I’ll never forget my son’s reaction the first time he came face-to-face with a real fire truck! Head tilted back as far as it could go, he gazed upon its massiveness, its redness, its shininess. To him, it was the Freedom Tower. The Burj Khalifa. The Taj Mahal. It was his and his twin sister’s second birthday, and everything was “coming up Howlett,” as my husband likes to say.

From toddlerhood, kids are fascinated with how things work, and for my money (which in this case there’s none; it’s free), there was no better way to spend an hour or so than with a 10-minute drive up the road to a real fire station. I’ve recommended it widely and frequently to several friends for a rainy day, a birthday, or no particular reason at all.

(Read the 5280 guide to learning outside the classroom)

Here’s what you need to know before you go:

Where to go: The Boulder Fire Department has eight stations in the city, and they all give tours between 8 a.m. and 5 p.m., seven days a week. “You can visit any station,” says fire safety coordinator Kim Scott, who has been in fire service for 20 years, “but we encourage you to visit the one closest to your home because we teach the kids that firefighters are their friends.” If you’ve already visited a regular fire station in Boulder, try the Wildland Divison location (eighth on the list). “They use different equipment and dress differently,” Scott says, adding that some kids under 3 may be more afraid than entertained.

When to schedule: While Scott says there’s “no least-busy time” to visit the fire station, to avoid disappointment (read: the firefighters are out on a call), scheduling ahead is preferable. “But even if you do call ahead, they still may be out on a call,” Scott says, so temper expectations if you can. Group and special-needs tours are also available, for which Scott recommends calling ahead.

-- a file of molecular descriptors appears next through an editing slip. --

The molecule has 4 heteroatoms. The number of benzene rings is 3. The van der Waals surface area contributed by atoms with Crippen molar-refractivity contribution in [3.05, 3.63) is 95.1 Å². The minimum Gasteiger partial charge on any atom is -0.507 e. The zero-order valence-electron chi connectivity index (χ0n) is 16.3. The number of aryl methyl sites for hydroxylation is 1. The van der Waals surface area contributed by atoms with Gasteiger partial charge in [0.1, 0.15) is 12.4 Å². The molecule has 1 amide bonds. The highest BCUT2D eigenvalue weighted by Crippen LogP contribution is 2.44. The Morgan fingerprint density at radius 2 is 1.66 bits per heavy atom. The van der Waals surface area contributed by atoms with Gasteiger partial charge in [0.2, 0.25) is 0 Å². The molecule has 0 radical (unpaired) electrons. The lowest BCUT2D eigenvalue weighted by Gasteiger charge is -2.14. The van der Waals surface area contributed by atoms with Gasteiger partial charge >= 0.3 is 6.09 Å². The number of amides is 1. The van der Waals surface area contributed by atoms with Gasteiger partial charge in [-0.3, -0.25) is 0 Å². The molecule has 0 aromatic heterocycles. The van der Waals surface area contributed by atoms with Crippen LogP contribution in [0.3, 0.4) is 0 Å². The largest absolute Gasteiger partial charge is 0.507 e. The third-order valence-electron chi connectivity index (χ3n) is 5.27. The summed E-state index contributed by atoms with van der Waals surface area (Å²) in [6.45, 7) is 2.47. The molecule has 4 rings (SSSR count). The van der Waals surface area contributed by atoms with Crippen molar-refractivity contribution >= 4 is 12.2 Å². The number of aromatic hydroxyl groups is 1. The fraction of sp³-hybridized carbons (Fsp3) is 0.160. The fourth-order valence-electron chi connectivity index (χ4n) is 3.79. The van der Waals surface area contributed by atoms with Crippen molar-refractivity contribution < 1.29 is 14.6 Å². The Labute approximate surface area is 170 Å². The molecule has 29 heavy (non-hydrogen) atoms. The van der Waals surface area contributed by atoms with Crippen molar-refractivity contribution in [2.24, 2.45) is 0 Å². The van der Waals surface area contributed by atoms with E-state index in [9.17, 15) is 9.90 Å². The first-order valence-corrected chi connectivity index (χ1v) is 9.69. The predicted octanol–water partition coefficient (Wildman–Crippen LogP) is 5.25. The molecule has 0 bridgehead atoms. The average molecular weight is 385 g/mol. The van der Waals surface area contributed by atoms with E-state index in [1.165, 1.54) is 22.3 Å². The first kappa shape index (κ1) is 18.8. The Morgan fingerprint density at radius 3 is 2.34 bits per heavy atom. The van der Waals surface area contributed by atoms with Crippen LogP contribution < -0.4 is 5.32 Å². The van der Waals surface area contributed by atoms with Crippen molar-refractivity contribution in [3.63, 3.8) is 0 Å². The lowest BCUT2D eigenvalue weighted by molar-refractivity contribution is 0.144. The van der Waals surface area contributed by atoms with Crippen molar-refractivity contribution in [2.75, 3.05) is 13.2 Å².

What to expect: Climb into a fire truck’s cab, hold an ax, turn on the lights and sirens, wear the real gear, pose for photos with firemen in front of a fire truck. See where they sleep and eat. Get a badge sticker, plastic fire hat, coloring book, and temporary tattoos upon departure. Ask them anything, Scott says: Older kids are always curious about the 48-hour shifts, cats in trees, and how the stations handle more than 10,000 calls a year. (Also: Did you know fire engines carry water and fire trucks carry ladders?)

Don’t forget: Your camera and a changing pad, if your kiddo is in diapers. (Restrooms have no changing facilities.)

Upcoming appearances in Boulder:

Labor Day Weekend: Hometown Festival; Boulder Creek Corridor in downtown Boulder

Sunday, Sept. 27: Open house from 9 a.m. to 4 p.m. at Station 1 (2441 13th St.) during Boulder Green Streets Ciclovia. Put on gear and shoot a real—but smaller—fire hose.

• October is fire-prevention month. If you have preschoolers through third graders, they may get a visit from a firefighter in their school—and a visit to the station would be a perfect follow-up!

Sat., Oct. 31, 2 to 4 p.m.: Munchkin Masquerade; Pearl Street Mall, 1942 Broadway, Boulder

(More: Find Your Perfect Boulder Park)